Hans Bohm

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A woodcut, dated 1493, from the Nuremberg Chronicle, which shows Böhm preaching.

Hans Böhm,[1] often known as the Drummer of Niklashausen (died 1476), was born in the small village of Helmstadt in the south-central region of Germany known as Franconia was a religious revolutionary. The year of Böhm's birth is unknown; peasants made little impact in the written historical record. Böhm's inconspicuous existence changed abruptly.

Profile[edit]

Böhm lived in the German town of Niklashausen (present-day Baden-Württemberg), where he made his living as a shepherd and street entertainer. One night in 1476, he had a vision of the Virgin Mary. Böhm's conversations with one of the most powerful and beloved saints inspired him to burn his drum in a medieval ritual known as the Bonfire of the Vanities. The ritual served as a public demonstration in which people threw their possessions or vanities into a communal bonfire to signify their dependency on God and adherence to the cult of poverty. More importantly, the Virgin's message was one of social equality.

Böhm was to preach on the sins of the clergy. Peasants and pilgrims should not pay rents to them. Böhm would eventually call for their deaths. Böhm was to also promote the abolition of forced labor, tolls, levies and other payments to the nobles. The woods and waters of the earth were to be held in common for the use of people rather than just the rich. Böhm's sermons calling for a leveling of society were radical in a hierarchical society. The power brokers of the time, the clergy and nobles, deemed such ideas dangerous. Thus, when in short order tens of thousands of peasants from all over Germany converged on Niklashausen to hear the "Drummer Boy"'s speeches, the authorities sensed a real and imminent threat. The resulting peasant revolt began in early May 1476 and culminated with the heresy trial and execution of Böhm on July 19, 1476.

Historical commentary[edit]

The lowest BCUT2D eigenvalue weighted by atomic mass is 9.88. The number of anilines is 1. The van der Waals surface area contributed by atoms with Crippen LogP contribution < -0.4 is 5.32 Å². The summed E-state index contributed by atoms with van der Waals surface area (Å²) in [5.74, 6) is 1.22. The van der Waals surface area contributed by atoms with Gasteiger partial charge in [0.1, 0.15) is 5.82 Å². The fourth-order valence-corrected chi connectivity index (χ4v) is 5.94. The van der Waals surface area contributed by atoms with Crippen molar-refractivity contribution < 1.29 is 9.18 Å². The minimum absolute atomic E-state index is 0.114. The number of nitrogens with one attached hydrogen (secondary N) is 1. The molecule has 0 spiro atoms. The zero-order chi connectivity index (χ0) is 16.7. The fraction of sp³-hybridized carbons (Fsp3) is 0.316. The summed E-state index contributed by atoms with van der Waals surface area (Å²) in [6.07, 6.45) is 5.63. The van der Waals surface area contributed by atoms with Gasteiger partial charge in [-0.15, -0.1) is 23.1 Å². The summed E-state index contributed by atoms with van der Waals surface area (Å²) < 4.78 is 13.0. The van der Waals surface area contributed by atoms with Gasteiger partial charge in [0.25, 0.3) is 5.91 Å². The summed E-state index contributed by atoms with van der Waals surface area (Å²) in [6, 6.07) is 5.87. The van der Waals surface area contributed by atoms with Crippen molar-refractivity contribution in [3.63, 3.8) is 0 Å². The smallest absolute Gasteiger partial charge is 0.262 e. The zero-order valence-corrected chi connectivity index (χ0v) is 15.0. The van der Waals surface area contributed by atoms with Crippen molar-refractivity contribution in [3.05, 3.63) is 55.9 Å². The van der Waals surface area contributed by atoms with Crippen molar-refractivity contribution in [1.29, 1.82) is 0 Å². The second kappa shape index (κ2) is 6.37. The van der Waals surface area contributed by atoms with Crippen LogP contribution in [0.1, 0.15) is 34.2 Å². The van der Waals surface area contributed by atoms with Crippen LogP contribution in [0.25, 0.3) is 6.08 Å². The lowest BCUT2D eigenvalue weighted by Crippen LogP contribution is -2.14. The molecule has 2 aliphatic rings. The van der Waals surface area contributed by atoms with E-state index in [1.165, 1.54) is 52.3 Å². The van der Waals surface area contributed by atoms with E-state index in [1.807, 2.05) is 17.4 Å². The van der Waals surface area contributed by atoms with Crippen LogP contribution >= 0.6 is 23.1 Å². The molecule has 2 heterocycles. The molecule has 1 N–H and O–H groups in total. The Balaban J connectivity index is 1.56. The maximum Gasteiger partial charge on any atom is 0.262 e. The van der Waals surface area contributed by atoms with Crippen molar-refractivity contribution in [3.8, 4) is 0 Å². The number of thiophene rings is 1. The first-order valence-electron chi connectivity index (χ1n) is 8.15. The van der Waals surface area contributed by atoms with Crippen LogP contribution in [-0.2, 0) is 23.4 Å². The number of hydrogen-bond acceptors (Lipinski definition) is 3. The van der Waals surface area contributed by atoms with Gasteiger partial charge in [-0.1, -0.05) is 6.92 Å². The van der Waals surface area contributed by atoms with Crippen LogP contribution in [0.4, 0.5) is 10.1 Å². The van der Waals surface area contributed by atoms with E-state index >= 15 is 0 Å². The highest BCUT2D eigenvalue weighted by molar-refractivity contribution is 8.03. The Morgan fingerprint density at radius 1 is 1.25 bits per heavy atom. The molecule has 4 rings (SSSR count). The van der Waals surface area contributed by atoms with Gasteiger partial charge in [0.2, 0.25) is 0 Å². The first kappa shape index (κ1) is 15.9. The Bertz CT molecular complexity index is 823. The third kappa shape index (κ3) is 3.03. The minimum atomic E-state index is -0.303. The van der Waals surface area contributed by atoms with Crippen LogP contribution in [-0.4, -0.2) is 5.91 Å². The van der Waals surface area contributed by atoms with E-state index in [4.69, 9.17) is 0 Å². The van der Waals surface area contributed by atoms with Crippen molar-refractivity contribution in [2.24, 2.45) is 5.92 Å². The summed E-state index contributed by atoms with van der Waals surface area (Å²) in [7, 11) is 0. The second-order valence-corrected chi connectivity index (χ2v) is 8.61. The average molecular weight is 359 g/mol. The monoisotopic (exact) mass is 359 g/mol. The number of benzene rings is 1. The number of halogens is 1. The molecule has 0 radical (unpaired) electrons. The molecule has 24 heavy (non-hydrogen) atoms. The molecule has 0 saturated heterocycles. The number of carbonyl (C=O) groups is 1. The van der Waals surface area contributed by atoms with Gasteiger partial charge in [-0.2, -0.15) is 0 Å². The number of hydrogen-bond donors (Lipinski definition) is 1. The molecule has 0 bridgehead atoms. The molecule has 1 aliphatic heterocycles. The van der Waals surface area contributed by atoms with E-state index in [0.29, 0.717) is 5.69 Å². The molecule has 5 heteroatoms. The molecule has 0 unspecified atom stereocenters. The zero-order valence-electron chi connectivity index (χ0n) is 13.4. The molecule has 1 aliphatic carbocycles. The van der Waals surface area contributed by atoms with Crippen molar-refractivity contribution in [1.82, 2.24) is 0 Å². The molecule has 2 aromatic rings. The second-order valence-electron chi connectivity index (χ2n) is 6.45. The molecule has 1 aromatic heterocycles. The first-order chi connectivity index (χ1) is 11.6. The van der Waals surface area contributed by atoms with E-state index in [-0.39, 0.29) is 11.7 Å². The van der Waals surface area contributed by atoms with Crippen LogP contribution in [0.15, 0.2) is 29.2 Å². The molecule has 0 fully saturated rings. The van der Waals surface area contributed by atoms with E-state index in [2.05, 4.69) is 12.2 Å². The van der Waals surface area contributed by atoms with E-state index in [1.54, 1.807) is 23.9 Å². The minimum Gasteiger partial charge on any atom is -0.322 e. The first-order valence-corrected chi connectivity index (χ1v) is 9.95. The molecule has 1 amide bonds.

Böhm's story represents the dissatisfaction and resentment of peasants for their physical conditions, and demonstrates the only avenue through which they could voice their frustrations: through restructuring religious or spiritual paradigms. Historian Richard Wunderli in his book Peasant Fires provides a detailed study of Böhm and the Nilkashausen peasant revolt of 1476 and the abstruse peasant mentality.

What little is known about Böhm is obtained from the surviving historical documents written by his enemies, namely the clergy and nobles, such as Count Johann of Wertheim, Archbishop Dieter von Isenberg of Mainz, and Bishop Rudolf von Scherenberg of Würzburg. The story was chronicled in 1514 by Johannes Trithemius.

Notes[edit]

  1. ^ Variously spelled as Bohm, Behem, Böheim, Böham

Sources[edit]

  • The New Schaff-Herzog Encyclopedia of Religious Knowledge, Vol. II: Basilica - Chambers.
  • Hans Böhm und die Wallfahrt nach Niklashausen im Jahre 1476, C. A. Barack, Würzburg, 1858;
  • Reformers before the Reformation, i, 377–392. C. Ullmann, Edinburgh, 1877
  • Politische und religiöse Volksbewegungen vor der Reformation, pp. 10 sqq., E. Gothein, Breslau, 1878
  • Die religiösen Sekten in Franken vor der Reformation, pp. 57 sqq., H. Haupt, Würzburg, 1882.
  • Peasant Fires: The Drummer of Niklashausen, Richard Wunderli, Indiana University Press